Wednesday, April 25, 2018
Arts

Museum of Fine Arts adds three paintings to its permanent collection

ST. PETERSBURG — The permanent collection at the Museum of Fine Arts in St. Petersburg is three works richer after Friday's Collectors Choice Gala, adding paintings by Marguerite Zorach, Edward Gay and Margarett W. Sargent.

The annual fundraiser, organized by the Collectors Circle museum support group, lets members vote on acquisitions. Three works were up for a vote this year, but after a virtual tie for second and third place, funds were raised on the spot to acquire all three.

"The MFA is grateful to the Collectors Circle and to all the donors in the room on Friday evening who made these acquisitions possible," said executive director Kristen Shepherd. "I am especially proud that two of the three works acquired were by women artists."

The historic acquisition comes shortly after a cache of Impressionist paintings that had been on long-term loan to the museum were reclaimed by the estate of their deceased owner. Shepherd said the timing is pure coincidence and wasn't reactionary.

Shepherd sees the benefit of being the recipient of such a generous loan for 40 years and said she is proud of the museum's "comprehensive collection, everything from ancient art to contemporary art."

The pieces the group voted on Friday were selected by Shepherd, in concert with the museum's curators. The three paintings were brought in from New York galleries and hung in the museum during the gala. The goal is to obtain works that would fill gaps in the museum's collection, so this year they sought 19th and 20th century American artists.

Zorach's Wash Day, New York City (circa 1925) brings Fauvist and Cubist styles that the museum's collection hadn't previously addressed. The California-born artist embroidered tapestries to sell during the Depression, and she includes one in this painting of her New York City apartment.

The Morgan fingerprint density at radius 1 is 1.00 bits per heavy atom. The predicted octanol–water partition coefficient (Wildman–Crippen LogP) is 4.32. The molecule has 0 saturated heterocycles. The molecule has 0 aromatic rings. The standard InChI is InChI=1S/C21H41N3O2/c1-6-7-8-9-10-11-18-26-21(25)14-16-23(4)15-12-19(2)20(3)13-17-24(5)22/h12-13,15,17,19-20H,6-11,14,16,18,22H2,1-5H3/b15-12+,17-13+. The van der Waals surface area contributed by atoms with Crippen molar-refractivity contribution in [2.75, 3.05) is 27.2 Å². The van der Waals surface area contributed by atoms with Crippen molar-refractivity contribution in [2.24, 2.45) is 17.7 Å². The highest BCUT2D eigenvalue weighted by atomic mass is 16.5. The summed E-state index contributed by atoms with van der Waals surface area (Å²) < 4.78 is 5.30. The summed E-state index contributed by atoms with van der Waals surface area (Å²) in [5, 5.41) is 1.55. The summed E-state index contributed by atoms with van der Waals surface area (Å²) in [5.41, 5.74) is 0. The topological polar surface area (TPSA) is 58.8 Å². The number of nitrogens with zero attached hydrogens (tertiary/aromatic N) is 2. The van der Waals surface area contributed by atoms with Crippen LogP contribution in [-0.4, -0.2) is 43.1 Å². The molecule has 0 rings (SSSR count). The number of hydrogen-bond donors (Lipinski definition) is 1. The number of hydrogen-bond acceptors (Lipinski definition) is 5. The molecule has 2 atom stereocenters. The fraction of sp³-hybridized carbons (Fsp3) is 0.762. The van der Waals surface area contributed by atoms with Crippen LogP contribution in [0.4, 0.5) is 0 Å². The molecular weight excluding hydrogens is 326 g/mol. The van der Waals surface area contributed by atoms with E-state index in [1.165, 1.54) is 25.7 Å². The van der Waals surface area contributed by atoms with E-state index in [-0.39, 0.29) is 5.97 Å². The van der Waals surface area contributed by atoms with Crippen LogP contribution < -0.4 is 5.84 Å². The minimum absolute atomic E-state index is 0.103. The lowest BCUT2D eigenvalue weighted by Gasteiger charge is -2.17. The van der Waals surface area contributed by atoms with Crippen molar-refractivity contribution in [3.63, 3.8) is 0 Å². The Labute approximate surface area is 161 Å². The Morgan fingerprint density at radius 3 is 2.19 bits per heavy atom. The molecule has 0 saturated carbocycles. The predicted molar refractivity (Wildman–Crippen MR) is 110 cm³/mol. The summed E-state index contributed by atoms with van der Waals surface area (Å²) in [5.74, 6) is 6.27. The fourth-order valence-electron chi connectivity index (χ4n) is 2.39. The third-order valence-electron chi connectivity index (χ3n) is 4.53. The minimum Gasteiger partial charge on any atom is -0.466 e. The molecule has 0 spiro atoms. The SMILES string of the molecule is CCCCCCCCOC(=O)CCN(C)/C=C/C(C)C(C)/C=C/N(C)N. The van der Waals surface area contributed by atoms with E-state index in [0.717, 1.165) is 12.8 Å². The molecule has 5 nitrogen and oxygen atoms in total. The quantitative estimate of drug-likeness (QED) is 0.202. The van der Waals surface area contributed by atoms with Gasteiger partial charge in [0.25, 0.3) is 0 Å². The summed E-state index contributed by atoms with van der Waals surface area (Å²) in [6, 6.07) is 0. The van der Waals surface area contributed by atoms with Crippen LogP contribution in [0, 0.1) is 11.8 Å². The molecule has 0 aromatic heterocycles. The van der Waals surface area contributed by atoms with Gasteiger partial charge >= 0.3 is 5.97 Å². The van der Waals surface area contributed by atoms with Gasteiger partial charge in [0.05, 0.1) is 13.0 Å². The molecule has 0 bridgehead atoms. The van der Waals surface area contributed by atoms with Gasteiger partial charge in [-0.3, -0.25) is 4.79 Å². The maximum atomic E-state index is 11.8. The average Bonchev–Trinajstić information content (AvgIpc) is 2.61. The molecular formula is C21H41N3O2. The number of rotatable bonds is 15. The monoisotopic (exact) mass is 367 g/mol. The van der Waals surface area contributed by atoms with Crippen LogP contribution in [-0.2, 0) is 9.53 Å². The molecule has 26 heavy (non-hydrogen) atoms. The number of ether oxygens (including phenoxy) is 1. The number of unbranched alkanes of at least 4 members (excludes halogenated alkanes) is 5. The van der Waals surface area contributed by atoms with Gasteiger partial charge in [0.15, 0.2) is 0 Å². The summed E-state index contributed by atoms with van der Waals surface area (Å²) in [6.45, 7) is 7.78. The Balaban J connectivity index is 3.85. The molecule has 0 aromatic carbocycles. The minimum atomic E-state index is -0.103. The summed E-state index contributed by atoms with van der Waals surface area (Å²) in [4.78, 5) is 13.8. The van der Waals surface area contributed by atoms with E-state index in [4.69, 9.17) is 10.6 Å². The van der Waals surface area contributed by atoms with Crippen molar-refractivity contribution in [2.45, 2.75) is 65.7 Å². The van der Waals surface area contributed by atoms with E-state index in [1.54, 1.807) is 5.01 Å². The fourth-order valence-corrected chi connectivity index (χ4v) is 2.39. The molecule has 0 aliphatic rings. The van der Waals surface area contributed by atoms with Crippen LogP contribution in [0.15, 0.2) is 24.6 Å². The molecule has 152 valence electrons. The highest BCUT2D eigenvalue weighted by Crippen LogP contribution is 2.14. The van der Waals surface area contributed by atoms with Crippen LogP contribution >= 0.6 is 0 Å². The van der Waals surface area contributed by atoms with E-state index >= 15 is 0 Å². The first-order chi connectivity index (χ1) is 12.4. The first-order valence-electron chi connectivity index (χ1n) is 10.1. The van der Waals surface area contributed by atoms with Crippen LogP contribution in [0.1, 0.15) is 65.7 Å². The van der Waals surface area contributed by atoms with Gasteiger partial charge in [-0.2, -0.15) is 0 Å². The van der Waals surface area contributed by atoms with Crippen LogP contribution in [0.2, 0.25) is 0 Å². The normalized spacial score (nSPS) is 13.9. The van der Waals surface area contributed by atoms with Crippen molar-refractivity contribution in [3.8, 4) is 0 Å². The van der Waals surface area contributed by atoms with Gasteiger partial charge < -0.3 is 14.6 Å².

Sargent, cousin of famed artist John Singer Sargent, was a modernist artist who painted portraits and figurative works. Her painting, After Dinner, Paris, not only grew the museum's collection of works by women but also serves as a counterpoint to other portraits and cafe scenes in the Poynter Gallery, where it is hung.

Under the Birches (1872) is an early work by Gay, an Irish-born artist who was part of the Hudson River School, a group of mid 19th century landscape painters. It was most likely exhibited at the National Academy of Design during his lifetime, and remains in pristine unlined condition today, complete with its original frame.

The museum's permanent collection contains 20,000 objects, 39 of which were acquired by the Collectors Circle, including the new works already on display for public viewing. Also on display is "The Open Road: Photography and the American Road Trip." Opening Sunday is "Dorothy Height's Hats," showcasing 42 of the civil rights icon's treasured hats.

The Museum of Fine Arts, located at 255 Beach Drive NE, is open 10 a.m.-5 p.m. Monday-Wednesday, Friday-Saturday; 10 a.m.-8 p.m. Thursday; and noon-5 p.m. Sunday.

 
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